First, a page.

At the end of the year, with the holidays approaching, many companies will offer their employees long-awaited year-end bonuses, including double pay and bonuses, which may vary depending on business and personal circumstances. However, the definition and protection of end-of-year payment in the Employment Ordinance are the same.
However, in reality, many employers or employees may only have a vague understanding of the issue of end-of-year compensation. For example, must employers pay end-of-year compensation? How should part of the year-end payment be calculated?
and many more. This article will provide answers to the relevant issues of year-end compensation.
Do employers have to pay end-of-year payments?
Although there is no express provision in the Employment Ordinance that employers must pay employees year-end remuneration, including double pay (the 13th monthly pay) and bonuses, employers should also pay according to the terms of the employment contract. agreement to decide whether to pay end-of-year compensation to employees.
If the employer and the employee have a mutual agreement on the year-end payment (no oral or written, express or implied, or other agreements), the employer must perform the year-end payment in accordance with the terms and conditions and pay the employee the year-end payment.
If I resign during the payment period, how is the year-end payment calculated?
Once the employee chooses to terminate the employment contract before the end of the gratuity period (specified in the employment contract, or the lunar year if not specified), or during the gratuity period, the employee will not be entitled to the pro-rata calculation in the absence of a clause. Year-end remuneration.
However, if it is stipulated in the employment contract that an employee who is employed under a continuous contract has worked for one payment period, or his employment contract is terminated after 3 months of employment, the employee can receive pro rata end-of-year payment, subject to the following: condition:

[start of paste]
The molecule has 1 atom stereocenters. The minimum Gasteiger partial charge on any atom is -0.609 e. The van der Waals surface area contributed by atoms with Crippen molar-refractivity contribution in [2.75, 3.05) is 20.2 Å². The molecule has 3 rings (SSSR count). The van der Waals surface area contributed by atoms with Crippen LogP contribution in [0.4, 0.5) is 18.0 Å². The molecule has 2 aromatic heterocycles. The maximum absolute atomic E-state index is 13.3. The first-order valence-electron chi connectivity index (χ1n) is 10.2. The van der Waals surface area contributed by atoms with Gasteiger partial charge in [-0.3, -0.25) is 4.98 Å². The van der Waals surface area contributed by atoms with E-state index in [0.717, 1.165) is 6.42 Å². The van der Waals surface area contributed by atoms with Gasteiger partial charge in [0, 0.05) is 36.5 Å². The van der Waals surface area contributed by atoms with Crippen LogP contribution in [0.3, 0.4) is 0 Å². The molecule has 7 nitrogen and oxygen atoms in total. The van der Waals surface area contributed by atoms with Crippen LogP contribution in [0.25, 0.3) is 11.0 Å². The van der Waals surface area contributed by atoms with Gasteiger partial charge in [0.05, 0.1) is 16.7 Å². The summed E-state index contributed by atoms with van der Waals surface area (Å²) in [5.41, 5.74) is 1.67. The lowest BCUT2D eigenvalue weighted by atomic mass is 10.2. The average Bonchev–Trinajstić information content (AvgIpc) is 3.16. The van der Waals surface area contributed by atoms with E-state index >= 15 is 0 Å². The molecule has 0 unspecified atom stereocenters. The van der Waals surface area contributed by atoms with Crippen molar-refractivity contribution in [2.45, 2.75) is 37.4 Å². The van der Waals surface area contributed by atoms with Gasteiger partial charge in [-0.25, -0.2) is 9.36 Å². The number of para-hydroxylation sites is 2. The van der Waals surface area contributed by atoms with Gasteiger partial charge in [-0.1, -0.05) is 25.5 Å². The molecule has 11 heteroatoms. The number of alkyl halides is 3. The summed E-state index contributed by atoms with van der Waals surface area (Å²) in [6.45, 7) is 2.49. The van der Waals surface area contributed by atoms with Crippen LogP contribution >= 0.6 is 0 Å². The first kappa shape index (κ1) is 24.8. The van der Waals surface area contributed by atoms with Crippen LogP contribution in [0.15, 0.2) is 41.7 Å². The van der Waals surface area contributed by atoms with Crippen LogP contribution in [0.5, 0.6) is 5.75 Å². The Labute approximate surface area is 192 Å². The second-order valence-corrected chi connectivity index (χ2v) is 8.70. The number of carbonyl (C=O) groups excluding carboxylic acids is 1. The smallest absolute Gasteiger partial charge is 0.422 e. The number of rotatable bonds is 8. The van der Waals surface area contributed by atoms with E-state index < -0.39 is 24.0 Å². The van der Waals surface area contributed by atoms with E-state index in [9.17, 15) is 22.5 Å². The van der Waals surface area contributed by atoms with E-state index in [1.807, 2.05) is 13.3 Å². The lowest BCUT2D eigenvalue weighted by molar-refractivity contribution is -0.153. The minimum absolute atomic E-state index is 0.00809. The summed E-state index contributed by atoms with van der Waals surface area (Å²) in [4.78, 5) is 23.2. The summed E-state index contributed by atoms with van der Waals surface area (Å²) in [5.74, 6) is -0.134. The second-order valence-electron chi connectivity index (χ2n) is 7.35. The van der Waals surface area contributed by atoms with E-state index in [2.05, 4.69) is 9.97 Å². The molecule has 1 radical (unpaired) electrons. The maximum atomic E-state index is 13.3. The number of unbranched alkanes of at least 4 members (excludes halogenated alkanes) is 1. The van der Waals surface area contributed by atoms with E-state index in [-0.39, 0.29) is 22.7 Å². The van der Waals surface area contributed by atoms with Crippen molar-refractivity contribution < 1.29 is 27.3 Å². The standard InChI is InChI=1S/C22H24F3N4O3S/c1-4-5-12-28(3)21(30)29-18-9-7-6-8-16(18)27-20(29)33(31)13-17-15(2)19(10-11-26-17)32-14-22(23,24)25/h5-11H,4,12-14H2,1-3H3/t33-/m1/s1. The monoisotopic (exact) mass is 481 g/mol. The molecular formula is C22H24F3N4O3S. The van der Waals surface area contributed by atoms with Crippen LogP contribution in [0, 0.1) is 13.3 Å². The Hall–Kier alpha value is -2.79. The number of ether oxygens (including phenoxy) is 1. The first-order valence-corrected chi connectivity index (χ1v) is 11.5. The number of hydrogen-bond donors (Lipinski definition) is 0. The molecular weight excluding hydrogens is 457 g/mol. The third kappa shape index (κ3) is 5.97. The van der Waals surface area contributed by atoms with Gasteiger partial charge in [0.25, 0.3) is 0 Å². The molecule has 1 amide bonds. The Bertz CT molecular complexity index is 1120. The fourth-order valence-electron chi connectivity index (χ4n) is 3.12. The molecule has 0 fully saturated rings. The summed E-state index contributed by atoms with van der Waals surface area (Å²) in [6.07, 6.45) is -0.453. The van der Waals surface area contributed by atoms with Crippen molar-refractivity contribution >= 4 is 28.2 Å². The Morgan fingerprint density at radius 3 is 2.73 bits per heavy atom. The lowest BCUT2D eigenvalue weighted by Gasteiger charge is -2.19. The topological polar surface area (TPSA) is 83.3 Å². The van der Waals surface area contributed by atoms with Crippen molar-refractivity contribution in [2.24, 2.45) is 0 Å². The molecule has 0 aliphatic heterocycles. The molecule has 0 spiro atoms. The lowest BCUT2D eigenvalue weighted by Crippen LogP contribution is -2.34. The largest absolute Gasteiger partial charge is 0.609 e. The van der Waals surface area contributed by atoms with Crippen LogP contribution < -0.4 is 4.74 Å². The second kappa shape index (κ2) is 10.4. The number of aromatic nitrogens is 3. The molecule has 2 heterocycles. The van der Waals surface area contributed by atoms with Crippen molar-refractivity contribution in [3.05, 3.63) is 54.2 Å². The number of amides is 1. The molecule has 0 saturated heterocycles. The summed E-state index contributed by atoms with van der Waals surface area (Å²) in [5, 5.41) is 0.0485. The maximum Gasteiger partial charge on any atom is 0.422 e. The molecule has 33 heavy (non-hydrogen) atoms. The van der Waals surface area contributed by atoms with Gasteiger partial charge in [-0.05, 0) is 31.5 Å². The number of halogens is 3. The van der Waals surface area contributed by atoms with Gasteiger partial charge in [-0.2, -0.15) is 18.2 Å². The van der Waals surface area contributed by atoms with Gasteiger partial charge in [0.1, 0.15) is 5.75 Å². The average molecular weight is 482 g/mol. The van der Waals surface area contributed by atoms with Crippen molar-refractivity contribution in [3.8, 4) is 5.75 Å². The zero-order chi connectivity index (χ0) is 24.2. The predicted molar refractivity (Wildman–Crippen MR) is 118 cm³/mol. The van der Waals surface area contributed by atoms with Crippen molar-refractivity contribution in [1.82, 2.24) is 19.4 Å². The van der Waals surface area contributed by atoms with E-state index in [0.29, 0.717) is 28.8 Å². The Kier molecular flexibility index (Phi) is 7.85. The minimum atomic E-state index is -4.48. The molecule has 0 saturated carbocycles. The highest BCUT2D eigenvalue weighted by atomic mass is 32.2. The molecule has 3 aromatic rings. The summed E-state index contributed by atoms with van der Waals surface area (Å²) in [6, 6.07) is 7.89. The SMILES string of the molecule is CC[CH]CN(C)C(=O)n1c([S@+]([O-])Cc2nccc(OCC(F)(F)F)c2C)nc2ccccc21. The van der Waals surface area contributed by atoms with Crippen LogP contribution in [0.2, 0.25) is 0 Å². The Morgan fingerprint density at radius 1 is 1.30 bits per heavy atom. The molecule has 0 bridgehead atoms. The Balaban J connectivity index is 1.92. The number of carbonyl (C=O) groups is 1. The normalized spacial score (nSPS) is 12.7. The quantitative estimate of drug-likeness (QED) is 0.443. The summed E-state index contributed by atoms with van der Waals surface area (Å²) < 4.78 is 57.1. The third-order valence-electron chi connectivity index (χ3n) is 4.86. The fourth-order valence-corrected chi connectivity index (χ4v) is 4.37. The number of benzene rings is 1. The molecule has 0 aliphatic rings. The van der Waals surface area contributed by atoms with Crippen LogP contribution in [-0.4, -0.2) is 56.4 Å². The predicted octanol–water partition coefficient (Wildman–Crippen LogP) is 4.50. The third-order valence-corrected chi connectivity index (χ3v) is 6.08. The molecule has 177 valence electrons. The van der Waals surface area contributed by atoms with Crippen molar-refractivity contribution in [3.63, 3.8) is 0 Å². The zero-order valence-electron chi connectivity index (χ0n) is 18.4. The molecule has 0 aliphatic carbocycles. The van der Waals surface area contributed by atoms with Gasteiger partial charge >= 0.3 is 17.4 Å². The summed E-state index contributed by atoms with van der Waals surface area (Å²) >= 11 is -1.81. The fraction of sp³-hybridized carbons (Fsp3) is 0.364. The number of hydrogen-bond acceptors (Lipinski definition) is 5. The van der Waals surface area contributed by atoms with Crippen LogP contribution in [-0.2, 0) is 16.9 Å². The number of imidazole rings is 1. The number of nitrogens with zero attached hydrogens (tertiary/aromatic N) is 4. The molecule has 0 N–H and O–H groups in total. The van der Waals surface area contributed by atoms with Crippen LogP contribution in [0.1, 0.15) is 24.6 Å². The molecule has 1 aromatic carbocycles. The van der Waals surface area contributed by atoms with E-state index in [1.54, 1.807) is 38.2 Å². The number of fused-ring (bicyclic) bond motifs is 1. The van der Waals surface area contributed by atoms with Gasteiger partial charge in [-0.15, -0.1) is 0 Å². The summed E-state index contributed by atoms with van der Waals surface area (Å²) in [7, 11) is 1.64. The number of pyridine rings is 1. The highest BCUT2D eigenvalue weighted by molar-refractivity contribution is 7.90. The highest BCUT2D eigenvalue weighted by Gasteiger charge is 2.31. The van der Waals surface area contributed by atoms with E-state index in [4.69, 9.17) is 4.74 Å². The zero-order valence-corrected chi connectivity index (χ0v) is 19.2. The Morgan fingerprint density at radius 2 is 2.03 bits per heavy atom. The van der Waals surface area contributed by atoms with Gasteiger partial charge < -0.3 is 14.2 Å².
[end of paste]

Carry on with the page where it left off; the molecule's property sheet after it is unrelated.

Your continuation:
• the employee continues to be employed after the gratuity period has expired;
• Employee dismissed by employer (but not summarily dismissed for gross negligence).
How is the partial year-end payment calculated?
If the employment contract stipulates how to calculate the percentage of end-of-year remuneration, it only needs to be calculated according to the specified percentage; but if it is not specified, it can generally be calculated according to the following formula:
Average monthly salary × (employment period (including probationary period) during the gratuity period / gratuity period)
When calculating the average monthly wages, any rest days, statutory holidays, paid annual leave, sick leave, maternity/paternity leave or leave agreed by both parties, etc. taken by the employee will not be counted if the employer has not paid the full wages.
If you think that the above method cannot be used to calculate the average monthly salary, you can calculate the average monthly salary by referring to the immediate year-end payment (or part of the year-end payment) of a person employed by the same employer and doing the same job.
If the employee has fixed overtime pay, it should also be included in the calculation of wages when calculating part of the year-end pay.
How are probationary employees calculated?
If there is a probationary period specified in the employment contract, the first 3 months of the probationary period should not be included in the calculation of the employee’s eligibility for part of the year-end payment.
However, if the employee still complies with the requirement of “employment during the gratuity period of not less than 3 months” after deducting the probationary period, the employer shall calculate the whole period of employment together with the probationary period when calculating the pro-rata year-end gratuity. inside.
The above information is for reference only. If you have any questions about year-end compensation, labor laws, the Employment Ordinance, or accounting, we welcome your enquiries.